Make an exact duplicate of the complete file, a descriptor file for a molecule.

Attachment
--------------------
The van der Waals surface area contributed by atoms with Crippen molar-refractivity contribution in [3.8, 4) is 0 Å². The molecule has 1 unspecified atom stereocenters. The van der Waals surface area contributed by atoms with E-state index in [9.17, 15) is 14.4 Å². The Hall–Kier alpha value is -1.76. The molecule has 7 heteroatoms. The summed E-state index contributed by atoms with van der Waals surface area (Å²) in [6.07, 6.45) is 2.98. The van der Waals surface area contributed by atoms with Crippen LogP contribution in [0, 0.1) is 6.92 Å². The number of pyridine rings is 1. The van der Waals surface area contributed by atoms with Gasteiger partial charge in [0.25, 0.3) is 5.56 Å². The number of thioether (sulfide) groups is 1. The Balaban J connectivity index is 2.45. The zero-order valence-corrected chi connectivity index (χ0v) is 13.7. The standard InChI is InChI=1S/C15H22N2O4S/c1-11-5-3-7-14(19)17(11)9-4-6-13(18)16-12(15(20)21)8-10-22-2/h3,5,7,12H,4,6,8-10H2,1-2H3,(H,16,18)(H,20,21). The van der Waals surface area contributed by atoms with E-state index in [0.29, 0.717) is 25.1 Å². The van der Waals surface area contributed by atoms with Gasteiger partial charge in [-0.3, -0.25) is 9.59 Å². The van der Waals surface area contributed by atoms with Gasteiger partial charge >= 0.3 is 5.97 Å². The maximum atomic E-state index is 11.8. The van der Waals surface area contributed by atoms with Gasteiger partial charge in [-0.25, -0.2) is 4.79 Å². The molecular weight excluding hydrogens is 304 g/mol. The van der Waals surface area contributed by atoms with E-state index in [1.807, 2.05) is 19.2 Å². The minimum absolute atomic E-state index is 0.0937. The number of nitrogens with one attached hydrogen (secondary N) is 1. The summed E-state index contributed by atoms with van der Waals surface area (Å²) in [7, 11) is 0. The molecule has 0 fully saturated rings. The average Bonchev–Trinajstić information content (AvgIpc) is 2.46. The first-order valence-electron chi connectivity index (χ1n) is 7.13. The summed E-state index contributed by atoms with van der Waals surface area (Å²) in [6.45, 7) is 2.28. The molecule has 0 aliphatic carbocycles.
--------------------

The van der Waals surface area contributed by atoms with Crippen molar-refractivity contribution in [3.8, 4) is 0 Å². The molecule has 1 unspecified atom stereocenters. The van der Waals surface area contributed by atoms with E-state index in [9.17, 15) is 14.4 Å². The Hall–Kier alpha value is -1.76. The molecule has 7 heteroatoms. The summed E-state index contributed by atoms with van der Waals surface area (Å²) in [6.07, 6.45) is 2.98. The van der Waals surface area contributed by atoms with Crippen LogP contribution in [0, 0.1) is 6.92 Å². The number of pyridine rings is 1. The van der Waals surface area contributed by atoms with Gasteiger partial charge in [0.25, 0.3) is 5.56 Å². The number of thioether (sulfide) groups is 1. The Balaban J connectivity index is 2.45. The zero-order valence-corrected chi connectivity index (χ0v) is 13.7. The standard InChI is InChI=1S/C15H22N2O4S/c1-11-5-3-7-14(19)17(11)9-4-6-13(18)16-12(15(20)21)8-10-22-2/h3,5,7,12H,4,6,8-10H2,1-2H3,(H,16,18)(H,20,21). The van der Waals surface area contributed by atoms with E-state index in [0.29, 0.717) is 25.1 Å². The van der Waals surface area contributed by atoms with Gasteiger partial charge in [-0.3, -0.25) is 9.59 Å². The van der Waals surface area contributed by atoms with Gasteiger partial charge >= 0.3 is 5.97 Å². The maximum atomic E-state index is 11.8. The van der Waals surface area contributed by atoms with Gasteiger partial charge in [-0.25, -0.2) is 4.79 Å². The molecular weight excluding hydrogens is 304 g/mol. The van der Waals surface area contributed by atoms with E-state index in [1.807, 2.05) is 19.2 Å². The minimum absolute atomic E-state index is 0.0937. The number of nitrogens with one attached hydrogen (secondary N) is 1. The summed E-state index contributed by atoms with van der Waals surface area (Å²) in [7, 11) is 0. The molecule has 0 fully saturated rings. The average Bonchev–Trinajstić information content (AvgIpc) is 2.46. The first-order valence-electron chi connectivity index (χ1n) is 7.13. The summed E-state index contributed by atoms with van der Waals surface area (Å²) in [6.45, 7) is 2.28. The molecule has 0 aliphatic carbocycles.